Ever since his days as a PhD student in my lab I don’t recall Alan saying that any problem would be too difficult to solve or wasting any time getting moving with a new project. Even as a busy PhD student, he was always ready to help others around him, especially those having difficulties with their research, and always with that wonderful smile of his. No wonder he made innumerable friends - friendships that he nurtured throughout his life. Alan was a frequent visitor to the UK, when he would make every effort to visit his old lab at the NIMR, even though the last 16 years were spent in the United States. In 1997 I spent a few months in Alan’s lab at the NIH, a valuable experience when your ex-graduate student is your boss. This period gave me a unique insight into his tremendous productivity, capacity for hard work and leadership. For those who did not know him well, his extraordinary pace of work and travels may have masked an endearing side of Alan’s life as a caring family man who adored his two young children.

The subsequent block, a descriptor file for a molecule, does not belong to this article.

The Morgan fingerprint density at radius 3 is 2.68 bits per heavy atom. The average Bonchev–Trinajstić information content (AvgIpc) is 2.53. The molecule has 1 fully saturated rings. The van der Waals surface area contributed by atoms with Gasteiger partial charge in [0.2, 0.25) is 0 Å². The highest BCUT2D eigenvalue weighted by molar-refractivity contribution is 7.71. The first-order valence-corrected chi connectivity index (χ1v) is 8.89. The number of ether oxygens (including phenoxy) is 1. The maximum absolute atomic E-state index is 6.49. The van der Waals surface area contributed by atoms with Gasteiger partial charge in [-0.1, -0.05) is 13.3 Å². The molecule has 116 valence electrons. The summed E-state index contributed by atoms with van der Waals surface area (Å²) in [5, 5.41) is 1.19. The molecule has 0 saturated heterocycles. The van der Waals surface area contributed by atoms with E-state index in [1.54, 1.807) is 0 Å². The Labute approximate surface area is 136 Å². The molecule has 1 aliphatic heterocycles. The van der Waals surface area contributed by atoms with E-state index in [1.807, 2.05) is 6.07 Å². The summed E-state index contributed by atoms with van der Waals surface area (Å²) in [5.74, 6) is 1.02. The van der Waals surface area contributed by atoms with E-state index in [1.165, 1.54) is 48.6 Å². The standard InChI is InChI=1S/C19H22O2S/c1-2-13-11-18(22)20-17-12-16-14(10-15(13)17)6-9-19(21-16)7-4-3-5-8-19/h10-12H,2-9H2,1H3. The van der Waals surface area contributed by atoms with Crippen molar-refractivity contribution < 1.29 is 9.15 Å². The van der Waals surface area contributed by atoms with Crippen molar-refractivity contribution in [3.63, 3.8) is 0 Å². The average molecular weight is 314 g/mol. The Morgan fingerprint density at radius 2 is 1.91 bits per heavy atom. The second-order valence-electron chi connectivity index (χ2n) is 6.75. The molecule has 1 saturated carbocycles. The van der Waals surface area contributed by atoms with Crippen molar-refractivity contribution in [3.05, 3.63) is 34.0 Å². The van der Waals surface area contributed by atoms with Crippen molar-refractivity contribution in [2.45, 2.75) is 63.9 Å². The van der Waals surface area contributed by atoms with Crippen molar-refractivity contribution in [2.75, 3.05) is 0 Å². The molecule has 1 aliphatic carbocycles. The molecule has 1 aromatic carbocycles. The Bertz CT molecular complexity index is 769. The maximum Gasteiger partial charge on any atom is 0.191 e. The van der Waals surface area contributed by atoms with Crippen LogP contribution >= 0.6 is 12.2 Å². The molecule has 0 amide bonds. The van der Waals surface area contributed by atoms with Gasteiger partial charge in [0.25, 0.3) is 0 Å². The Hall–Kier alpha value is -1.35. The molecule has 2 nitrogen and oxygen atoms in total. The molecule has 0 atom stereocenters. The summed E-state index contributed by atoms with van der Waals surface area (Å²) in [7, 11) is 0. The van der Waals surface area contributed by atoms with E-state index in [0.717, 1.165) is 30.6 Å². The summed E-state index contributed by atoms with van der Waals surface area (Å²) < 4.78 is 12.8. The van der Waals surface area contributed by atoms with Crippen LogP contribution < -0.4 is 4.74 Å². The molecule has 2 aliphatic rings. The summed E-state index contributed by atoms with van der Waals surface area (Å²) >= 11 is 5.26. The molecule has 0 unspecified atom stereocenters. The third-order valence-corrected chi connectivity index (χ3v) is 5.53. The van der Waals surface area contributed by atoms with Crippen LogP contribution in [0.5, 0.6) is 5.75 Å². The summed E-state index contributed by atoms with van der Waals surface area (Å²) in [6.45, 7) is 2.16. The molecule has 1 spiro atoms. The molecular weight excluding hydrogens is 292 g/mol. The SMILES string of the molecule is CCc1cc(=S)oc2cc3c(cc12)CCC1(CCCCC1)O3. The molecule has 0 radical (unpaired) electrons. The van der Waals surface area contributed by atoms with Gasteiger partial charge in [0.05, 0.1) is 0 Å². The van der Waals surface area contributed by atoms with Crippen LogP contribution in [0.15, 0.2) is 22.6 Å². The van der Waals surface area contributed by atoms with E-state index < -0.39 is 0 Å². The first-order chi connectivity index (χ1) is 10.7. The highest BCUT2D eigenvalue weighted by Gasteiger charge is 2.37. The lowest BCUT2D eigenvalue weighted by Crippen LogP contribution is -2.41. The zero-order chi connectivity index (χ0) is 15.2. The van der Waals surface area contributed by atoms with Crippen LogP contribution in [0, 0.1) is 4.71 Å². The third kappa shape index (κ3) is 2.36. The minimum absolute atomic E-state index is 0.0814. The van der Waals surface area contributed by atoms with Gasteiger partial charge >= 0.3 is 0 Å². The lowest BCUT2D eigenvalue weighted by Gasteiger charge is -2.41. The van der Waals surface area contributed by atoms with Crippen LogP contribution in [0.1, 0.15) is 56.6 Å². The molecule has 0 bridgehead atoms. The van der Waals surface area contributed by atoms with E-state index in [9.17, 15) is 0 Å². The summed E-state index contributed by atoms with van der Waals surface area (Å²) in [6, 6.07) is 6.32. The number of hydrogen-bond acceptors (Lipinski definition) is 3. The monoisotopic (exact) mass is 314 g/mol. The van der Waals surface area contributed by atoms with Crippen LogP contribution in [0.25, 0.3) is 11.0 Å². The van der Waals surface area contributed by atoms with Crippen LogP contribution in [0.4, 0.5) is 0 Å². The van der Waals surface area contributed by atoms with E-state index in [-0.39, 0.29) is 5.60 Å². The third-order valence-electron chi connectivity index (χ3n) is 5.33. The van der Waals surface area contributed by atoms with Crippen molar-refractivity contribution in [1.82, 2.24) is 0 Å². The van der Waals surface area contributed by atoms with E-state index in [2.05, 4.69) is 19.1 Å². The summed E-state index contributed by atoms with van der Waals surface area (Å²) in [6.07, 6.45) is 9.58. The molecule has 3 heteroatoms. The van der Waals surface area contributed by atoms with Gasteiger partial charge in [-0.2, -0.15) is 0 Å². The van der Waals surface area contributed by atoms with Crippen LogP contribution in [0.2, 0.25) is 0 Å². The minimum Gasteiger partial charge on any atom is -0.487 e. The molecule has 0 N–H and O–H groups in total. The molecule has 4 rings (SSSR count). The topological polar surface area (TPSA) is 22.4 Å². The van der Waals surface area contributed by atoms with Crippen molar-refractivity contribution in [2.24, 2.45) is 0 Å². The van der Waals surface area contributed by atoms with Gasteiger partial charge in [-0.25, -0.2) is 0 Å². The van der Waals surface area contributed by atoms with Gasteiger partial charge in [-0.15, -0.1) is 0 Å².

The cell science community has not only lost a leader but for many of us a dear friend. We know that Alan would not have achieved his success and reputation without the support and affection that he received from his wife Elizabeth, also a cell biologist at the NIH and later at Sangamo. He is survived by her and their children, Max and Katherine.